This paper examined the relation between state capture and political risks. For this purpose, the chapter drew on Max Weber’s differentiation between modern and traditional forms of rule. Ideally, states provide security by a legal-institutional framework, which citizenry can rely on. Under patrimonialism, however, rules are applied informally and with partiality. Security depends on personal connections to the leader. Neopatrimonial states are, in turn, characterised by a mixture of modern and patrimonial systems, since formal institutions are seized in place by clientelistic networks. As the mixture becomes institutionalised, international businesses have a certain degree of choice. In order to gain security, they can either draw on the formal legal-rational system of modern statehood or on the informal system of patrimonial rule. At the same time, this mixture of formal and informal patterns is associated with specific risks. They are systemic corruption, systematic favouritism and institutional ambiguity.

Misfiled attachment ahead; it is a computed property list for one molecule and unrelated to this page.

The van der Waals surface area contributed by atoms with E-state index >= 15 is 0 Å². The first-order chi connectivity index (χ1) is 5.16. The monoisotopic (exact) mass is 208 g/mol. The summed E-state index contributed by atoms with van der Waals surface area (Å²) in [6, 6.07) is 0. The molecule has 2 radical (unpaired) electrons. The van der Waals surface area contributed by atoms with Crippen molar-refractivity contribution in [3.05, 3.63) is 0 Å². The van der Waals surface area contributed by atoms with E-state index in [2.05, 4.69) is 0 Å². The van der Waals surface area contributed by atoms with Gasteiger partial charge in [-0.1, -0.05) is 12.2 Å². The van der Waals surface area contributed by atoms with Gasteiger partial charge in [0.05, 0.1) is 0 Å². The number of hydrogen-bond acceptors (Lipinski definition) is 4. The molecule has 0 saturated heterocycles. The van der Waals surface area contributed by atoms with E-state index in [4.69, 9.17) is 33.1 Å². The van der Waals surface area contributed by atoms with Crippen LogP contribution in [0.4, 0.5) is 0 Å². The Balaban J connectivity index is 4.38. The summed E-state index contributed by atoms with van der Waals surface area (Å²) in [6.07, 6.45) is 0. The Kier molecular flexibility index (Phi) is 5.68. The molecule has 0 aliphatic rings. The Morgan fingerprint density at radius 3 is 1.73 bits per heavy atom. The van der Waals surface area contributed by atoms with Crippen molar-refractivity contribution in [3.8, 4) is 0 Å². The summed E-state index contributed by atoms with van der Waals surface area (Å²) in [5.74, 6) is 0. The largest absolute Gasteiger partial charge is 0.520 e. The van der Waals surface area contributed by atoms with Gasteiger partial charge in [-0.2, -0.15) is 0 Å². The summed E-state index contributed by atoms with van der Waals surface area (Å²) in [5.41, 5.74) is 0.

The empirical part of this chapter first provided evidence to that effect, depicting the characteristics of these risks under the reign of Yanukovych. It also revealed that European businesses were heavily affected by these factors. It then examined their coping strategies. Coping strategies entail methods of minimising the insecurity in the business environment. In this respect, the empirical data revealed three basic options. The first possibility lies in minimising the exposure to political risk factors inherent to the local neopatrimonial system. This can be done by doing business with independent “private” partners, creating win-win constellations, shifting business activities into safer business areas, avoiding concentrating assets in the country, setting up a local branch instead of establishing a fully operating local subsidiary and/or attracting as little attention as possible. The second option is to rely on local partners who know which rules and which relationships are best applied or mobilised in the local neopatrimonial context. Related strategies aim at outsourcing activities to local business partners, employing locals and/or employing brokers or intermediaries. The latter particularly provide for security by connecting businesses to the highest level of the neopatrimonial order, which is, in the local context, also referred to as “Krysha.” The third option is to mobilise external agents in order to enforce the legal-rational system of modern states, according to international standards. In this regard, international businesses regularly rely on embassies, national chambers of commerce, European Union institutions and/or high level home government officials.